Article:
Old Version

A War of Shells and Words

Wang Chengbin, a former commander of the Beijing Military Area, recounts the past tensions in the Taiwan Strait

By NewsChina Updated Jun.5

China’s Civil War officially ended in 1949 when the Kuomintang (KMT), led by Chiang Kai-shek, was defeated and fled to the island of Taiwan. But in reality, that was just the beginning of a three-decade confrontation in the Taiwan Strait, with both sides exchanging live fire, loudspeakers blaring political slogans and balloons airdropping propaganda leaflets.  

Wang Chengbin, a former Beijing Military Region commander who witnessed the 30-year standoff, told NewsChina what it was like to guard the frontier through a war of shells and words, and finally to peace. 
After the shelling died down, bullhorns fell silent and balloons were grounded, a rainbow of peace and quiet finally appeared above the strait at the beginning of 1979. 

War of Shells  

In the early 1950s, Chiang Kai-shek’s forces launched limited attacks from Kinmen and Mazu against the coast of the Chinese mainland. Both sides viewed the islands as a potential launching pad for a KMT invasion to retake the mainland and had an interest in controlling them.  

Tensions across the strait reached a climax in 1958 with the Kinmen Artillery Bombardment, also known as the 823 Artillery Battle. 
Kinmen, also called Quemoy, a Taiwan islet three kilometers from the Chinese mainland city of Xiamen, Fujian Province, has been a military base where for years Chiang concentrated his army to prepare to recapture the mainland. 
When the 823 Artillery Battle broke out, Wang Chengbin was Deputy Regimental Commander of the 271st Infantry Brigade, 91st Division, 31st Army. 
In 1958, the mainland had gradually finished building military airfields along the southeastern coastline. The newly opened Yingtan-Xiamen Railway connecting Jiangxi with Fujian provided convenient transportation and more frequent dispatches. As a result, the People’s Liberation Army (PLA) went ahead and gathered its forces to coordinate with the PLA navy along the seashore. 
There were air and naval skirmishes in mid-July. Wang recalled that the slogan “We shall liberate Taiwan” sonorously echoed at all levels. The 271st Infantry Brigade was fully prepared. 
Air skirmishes were generally brief, lasting about three to five minutes. Wang and his soldiers watched from below. Every now and then, they saw one or two fighters vanish from the air with a plume of black smoke, but it was impossible to tell who had prevailed until news of the situation was internally announced by the army each evening. 
On August 23, 1958, the PLA began an intense artillery bombardment against  
Kinmen, launching 57,000 shells. 
The first wave of artillery fire took Chiang’s army by surprise. It struck the  
tunnel entrance of the Kinmen Defense Command (KDC), killing two deputy defense commanders and wounding the Defense Commander Hu Lieh. 

Wang said it was Shi Yichen, Deputy Commander of the Fuzhou Military Region, that planned and organized the sudden attack. 
The tunnel entrance of the Kinmen Defense Command was located behind Mount Taiwu, a blind spot from the mainland. Precision bombardment was nearly impossible.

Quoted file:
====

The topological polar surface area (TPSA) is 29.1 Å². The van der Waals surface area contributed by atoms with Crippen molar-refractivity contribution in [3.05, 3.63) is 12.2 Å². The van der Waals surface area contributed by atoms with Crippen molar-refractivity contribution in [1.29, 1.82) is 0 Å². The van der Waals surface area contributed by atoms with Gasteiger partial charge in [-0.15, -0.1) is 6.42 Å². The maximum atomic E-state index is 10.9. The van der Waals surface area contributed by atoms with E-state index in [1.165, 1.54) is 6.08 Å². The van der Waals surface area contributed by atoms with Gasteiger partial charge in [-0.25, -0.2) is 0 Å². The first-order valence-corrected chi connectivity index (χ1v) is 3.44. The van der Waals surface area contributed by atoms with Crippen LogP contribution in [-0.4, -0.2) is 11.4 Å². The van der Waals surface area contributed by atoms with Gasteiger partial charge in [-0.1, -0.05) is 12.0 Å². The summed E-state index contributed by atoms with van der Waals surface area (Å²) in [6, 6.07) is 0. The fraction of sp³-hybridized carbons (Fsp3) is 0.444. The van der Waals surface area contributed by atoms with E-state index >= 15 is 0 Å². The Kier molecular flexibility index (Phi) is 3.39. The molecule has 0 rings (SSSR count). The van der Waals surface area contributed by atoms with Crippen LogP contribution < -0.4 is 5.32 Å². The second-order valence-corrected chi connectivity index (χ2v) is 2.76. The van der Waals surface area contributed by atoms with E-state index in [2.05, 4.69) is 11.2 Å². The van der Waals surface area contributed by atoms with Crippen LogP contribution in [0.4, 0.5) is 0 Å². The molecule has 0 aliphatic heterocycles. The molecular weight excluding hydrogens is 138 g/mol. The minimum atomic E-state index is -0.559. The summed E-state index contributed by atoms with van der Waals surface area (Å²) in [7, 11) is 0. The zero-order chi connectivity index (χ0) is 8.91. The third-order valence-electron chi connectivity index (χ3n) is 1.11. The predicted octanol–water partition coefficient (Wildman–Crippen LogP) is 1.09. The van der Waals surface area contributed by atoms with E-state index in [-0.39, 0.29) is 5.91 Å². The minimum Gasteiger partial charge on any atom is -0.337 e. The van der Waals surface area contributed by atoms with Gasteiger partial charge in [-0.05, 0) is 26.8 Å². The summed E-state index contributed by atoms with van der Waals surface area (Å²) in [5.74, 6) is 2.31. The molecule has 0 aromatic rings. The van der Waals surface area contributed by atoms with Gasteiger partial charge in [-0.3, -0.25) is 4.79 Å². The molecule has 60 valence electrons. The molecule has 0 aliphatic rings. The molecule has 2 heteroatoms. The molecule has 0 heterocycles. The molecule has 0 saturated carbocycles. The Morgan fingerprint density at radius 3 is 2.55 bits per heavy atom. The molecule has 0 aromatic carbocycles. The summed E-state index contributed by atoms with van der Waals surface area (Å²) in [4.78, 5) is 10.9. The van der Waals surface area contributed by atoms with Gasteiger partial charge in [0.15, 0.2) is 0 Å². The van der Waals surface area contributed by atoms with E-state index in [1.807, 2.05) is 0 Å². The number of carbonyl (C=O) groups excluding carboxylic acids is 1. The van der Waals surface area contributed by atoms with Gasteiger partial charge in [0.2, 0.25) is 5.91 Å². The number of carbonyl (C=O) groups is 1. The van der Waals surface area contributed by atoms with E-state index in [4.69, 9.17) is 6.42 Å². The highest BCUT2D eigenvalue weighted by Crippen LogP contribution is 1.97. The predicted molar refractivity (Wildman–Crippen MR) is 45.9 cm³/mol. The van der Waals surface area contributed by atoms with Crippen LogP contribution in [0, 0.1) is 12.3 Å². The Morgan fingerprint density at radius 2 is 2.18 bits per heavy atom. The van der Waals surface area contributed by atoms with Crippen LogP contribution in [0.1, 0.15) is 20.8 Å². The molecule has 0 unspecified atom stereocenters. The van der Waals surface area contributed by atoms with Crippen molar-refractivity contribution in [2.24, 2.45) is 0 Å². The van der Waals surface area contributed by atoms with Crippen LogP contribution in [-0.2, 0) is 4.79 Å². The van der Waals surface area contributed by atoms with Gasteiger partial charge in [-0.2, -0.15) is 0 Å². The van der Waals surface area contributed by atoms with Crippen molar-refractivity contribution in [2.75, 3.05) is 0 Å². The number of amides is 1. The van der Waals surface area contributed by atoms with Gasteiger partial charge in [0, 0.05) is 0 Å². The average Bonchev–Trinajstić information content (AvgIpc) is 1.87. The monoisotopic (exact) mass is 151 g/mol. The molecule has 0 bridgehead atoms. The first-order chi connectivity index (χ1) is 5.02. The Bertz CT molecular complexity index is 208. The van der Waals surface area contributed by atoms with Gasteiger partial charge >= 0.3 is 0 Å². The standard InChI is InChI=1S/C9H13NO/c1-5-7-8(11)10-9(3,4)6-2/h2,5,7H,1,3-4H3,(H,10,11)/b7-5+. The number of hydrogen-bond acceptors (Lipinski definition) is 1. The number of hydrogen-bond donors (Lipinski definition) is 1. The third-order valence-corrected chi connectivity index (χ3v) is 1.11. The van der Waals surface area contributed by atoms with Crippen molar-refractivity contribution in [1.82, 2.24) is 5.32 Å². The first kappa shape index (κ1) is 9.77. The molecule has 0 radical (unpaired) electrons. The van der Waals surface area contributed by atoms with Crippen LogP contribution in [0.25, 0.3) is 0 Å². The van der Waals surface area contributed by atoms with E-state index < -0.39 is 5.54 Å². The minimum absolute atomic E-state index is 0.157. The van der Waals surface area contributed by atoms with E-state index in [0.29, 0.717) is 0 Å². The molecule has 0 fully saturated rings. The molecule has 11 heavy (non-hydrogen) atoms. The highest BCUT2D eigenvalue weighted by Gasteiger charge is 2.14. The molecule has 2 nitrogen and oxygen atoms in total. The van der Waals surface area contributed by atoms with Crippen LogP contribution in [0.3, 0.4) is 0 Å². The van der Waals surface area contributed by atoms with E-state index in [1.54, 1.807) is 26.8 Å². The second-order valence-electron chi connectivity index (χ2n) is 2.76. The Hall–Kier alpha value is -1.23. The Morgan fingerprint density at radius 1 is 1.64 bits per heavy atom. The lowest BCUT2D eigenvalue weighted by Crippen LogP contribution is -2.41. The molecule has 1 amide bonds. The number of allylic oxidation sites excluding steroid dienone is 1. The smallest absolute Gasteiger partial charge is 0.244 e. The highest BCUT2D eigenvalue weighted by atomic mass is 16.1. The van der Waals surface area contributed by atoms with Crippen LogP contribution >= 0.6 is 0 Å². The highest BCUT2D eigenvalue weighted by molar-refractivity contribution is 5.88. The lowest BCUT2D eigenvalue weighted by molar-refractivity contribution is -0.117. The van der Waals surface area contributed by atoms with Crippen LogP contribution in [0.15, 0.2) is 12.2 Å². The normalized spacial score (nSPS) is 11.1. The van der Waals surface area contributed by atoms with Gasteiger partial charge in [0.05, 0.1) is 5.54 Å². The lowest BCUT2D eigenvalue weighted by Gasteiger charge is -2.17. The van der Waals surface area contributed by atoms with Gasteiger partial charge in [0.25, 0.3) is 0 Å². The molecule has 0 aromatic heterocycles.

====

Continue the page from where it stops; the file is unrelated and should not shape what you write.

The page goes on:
Underground tunnels had become the most secure storage and shelter. Tunnels with a total length of 2,500 meters built underneath the town of Jincheng had become  
important supply channels during wartime. 
Shi learned the exact position of the tunnel entrance after he interrogated a couple of spies from Taiwan. To prepare for a precise and sudden strike, he and his troops spent two days simulating a bombardment on a mountain geographically similar to Mount Taiwu with a 152 millimeter howitzer. 
After 44 days, on 6 October 1958, the mainland halted the shelling. Dead and wounded Taiwanese soldiers numbered close to 3,000. There was a sharp turn in mid-October, when the 271st Brigade was abruptly ordered to withdraw from the frontline. Wang and his troops were told to march deep into the mountains of Longyan District, 

Fujian, to make iron and steel. The ill-fated mass steel campaign had begun. It was part of the Great Leap Forward of 1958-62 led by Chairman Mao Zedong that aimed to rapidly industrialize China’s agrarian economy. Chinese society was mobilized to make iron and steel via any means possible, with the single-minded goal of surpassing the UK in production within 15 years. The military was a major part of this. 
But the artillery fire on both sides did not stop. It continued for the next two decades, ending for good in January 1979 after the US and the People’s Republic of China recognized each other. Firing would take place on alternate days of the week, but it was more symbolic after the 1950s, when the shells were replaced with propaganda leaflets. 

Widow Island  

Wang told NewsChina that the frontier military tension resulted in thousands of families being torn apart. “Widow Village” on Dongshan Island was such a case. 
Dongshan is a county in southern Fujian Province, located along the Taiwan Strait. In 1950, at the end of the Chinese Civil War, the island was the frontline between the Communist Party and the KMT. 
From 1950 to 1953, as Chiang Kai-shek’s KMT forces retreated from the mainland, they took with them more than 4,000 men from Dongshan Island to help fortify an army that might someday recapture the mainland. 
The seizure of men left Dongshan reduced to “an island of widows.” In Tongbo Village, over 140 men, mostly married, were taken on one night. 
Nevertheless, the homesick conscripts were stuck in Taiwan, unable to return home for nearly four decades. Their wives were left to fend for themselves with little news of the men until tensions between the mainland and Taiwan eased in the 1980s.